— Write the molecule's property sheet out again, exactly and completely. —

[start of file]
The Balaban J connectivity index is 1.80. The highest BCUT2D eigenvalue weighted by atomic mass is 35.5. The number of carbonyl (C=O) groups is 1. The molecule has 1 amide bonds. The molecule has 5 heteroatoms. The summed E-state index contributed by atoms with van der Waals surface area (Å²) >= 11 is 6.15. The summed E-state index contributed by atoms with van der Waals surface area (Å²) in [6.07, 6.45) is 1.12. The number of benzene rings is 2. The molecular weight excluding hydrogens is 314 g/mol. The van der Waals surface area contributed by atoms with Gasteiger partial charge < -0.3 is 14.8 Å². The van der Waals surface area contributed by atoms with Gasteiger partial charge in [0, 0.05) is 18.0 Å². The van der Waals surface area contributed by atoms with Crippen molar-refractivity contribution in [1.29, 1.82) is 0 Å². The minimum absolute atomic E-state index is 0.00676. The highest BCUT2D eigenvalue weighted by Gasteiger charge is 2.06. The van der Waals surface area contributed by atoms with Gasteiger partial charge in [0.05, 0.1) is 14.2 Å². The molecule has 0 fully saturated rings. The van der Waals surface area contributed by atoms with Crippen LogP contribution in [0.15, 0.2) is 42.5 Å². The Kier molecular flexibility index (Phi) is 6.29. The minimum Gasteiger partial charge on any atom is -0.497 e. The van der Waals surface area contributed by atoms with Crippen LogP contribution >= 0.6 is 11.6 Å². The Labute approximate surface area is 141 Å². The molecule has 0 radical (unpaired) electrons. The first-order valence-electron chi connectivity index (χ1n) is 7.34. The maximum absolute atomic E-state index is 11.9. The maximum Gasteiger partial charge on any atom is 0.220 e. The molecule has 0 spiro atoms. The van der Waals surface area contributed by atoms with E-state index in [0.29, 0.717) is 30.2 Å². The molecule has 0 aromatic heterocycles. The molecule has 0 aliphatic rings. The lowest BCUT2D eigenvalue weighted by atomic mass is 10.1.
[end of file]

The Balaban J connectivity index is 1.80. The highest BCUT2D eigenvalue weighted by atomic mass is 35.5. The number of carbonyl (C=O) groups is 1. The molecule has 1 amide bonds. The molecule has 5 heteroatoms. The summed E-state index contributed by atoms with van der Waals surface area (Å²) >= 11 is 6.15. The summed E-state index contributed by atoms with van der Waals surface area (Å²) in [6.07, 6.45) is 1.12. The number of benzene rings is 2. The molecular weight excluding hydrogens is 314 g/mol. The van der Waals surface area contributed by atoms with Gasteiger partial charge < -0.3 is 14.8 Å². The van der Waals surface area contributed by atoms with Gasteiger partial charge in [0, 0.05) is 18.0 Å². The van der Waals surface area contributed by atoms with Crippen molar-refractivity contribution in [1.29, 1.82) is 0 Å². The minimum absolute atomic E-state index is 0.00676. The highest BCUT2D eigenvalue weighted by Gasteiger charge is 2.06. The van der Waals surface area contributed by atoms with Gasteiger partial charge in [0.05, 0.1) is 14.2 Å². The molecule has 0 fully saturated rings. The van der Waals surface area contributed by atoms with Crippen LogP contribution in [0.15, 0.2) is 42.5 Å². The Kier molecular flexibility index (Phi) is 6.29. The minimum Gasteiger partial charge on any atom is -0.497 e. The van der Waals surface area contributed by atoms with Crippen LogP contribution >= 0.6 is 11.6 Å². The Labute approximate surface area is 141 Å². The molecule has 0 radical (unpaired) electrons. The first-order valence-electron chi connectivity index (χ1n) is 7.34. The maximum absolute atomic E-state index is 11.9. The maximum Gasteiger partial charge on any atom is 0.220 e. The molecule has 0 spiro atoms. The van der Waals surface area contributed by atoms with E-state index in [0.29, 0.717) is 30.2 Å². The molecule has 0 aromatic heterocycles. The molecule has 0 aliphatic rings. The lowest BCUT2D eigenvalue weighted by atomic mass is 10.1.